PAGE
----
Abstract Detail



Poster Session

Mooney, Emily H. [1], Owens, Janel [2], Smith, Brittany [3].

Variation in Secondary Metabolites of the Medicinal Plant Ligusticum porteri Associated with Light Environment .

Ecological theory predicts that plants in the shade will be better defended against herbivores than plants in higher light environments.  Since defense compounds are frequently responsible for medicinal activity, this suggests that plants in the shade will be a richer source of the bioactive compounds used in herbal medicine. Previous work has shown that extracts of Ligusticum porteri (osha) from the shaded aspen understory have greater antibacterial activity than extracts from plants in open meadows.  Suggesting a connection to defense chemistry, this plant is host to aphid colonies in open meadows but to a much lesser extent in the shade.  We examined variation in the bioactive compounds of 20 methanolic extract of L. porteri roots harvested from different light environments.  We used high-performance liquid chromatography (HPLC) to quantify variation in three secondary metabolites: Z-ligustilide, trans ferulic acid and butylidenephthalide.  Gas chromatograph-mass-spectrometer (GC-MS) analysis.  Peaks produced by GC-MS were identified and compared using Automated Mass Spectral Deconvolution and Identification System (AMDIS V2.1) software.  Initial HPLC and GC-MS revealed plant-to-plant variation in phenolics, terpenoids and phthalides in the methanolic extract of L. porteri.   Data analysis is on-going, but we have identified several compounds potentially unique to plants from low-light environments.  Variation in these compounds may underlie differences in both herbivory and medicinal activity with light environment in this species.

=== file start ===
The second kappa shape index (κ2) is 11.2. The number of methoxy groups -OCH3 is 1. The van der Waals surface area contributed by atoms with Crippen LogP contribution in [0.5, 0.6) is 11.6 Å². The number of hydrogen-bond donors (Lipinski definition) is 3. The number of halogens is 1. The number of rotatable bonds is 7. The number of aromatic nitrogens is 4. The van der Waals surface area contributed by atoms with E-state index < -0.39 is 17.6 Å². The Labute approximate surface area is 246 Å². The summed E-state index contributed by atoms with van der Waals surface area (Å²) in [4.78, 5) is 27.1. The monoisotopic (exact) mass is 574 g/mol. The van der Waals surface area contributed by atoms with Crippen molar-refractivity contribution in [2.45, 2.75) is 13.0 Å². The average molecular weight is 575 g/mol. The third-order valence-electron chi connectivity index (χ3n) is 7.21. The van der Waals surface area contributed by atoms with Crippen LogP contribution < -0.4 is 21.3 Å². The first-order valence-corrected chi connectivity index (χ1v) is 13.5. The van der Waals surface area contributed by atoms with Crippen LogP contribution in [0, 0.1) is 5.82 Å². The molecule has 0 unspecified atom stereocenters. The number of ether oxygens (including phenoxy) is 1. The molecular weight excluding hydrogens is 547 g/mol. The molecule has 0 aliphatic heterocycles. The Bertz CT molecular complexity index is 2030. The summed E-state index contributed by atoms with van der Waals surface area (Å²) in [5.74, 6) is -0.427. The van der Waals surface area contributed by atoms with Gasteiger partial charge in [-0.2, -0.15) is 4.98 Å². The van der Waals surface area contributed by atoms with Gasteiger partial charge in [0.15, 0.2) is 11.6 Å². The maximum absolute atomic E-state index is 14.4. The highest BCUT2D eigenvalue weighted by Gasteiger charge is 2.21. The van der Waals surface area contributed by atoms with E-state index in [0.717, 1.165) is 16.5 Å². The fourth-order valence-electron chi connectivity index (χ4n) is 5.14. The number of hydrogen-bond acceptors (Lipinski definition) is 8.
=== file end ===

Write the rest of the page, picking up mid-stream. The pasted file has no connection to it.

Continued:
1 - University of Colorado Colorado Springs, Biology, 1420 Austin Bluffs Parkway, Colorado Springs, CO, 80918, USA
2 - University of Colorado Colorado Springs, Chemistry and Biochemistry, 1420 Austin Bluffs Parkway, Colorado Springs, CO, 80918, USA
3 - University of Colorado Colorado Springs, Biology, 1420 Austin Bluffs Parkway, Colorado Springs, CO, 80918, usa

Keywords:
GC-MS
HPLC
Ligusticum
medicinal plants
Light Environment
Chemical Ecology.

Presentation Type: Poster
Number:
Abstract ID:51
Candidate for Awards:None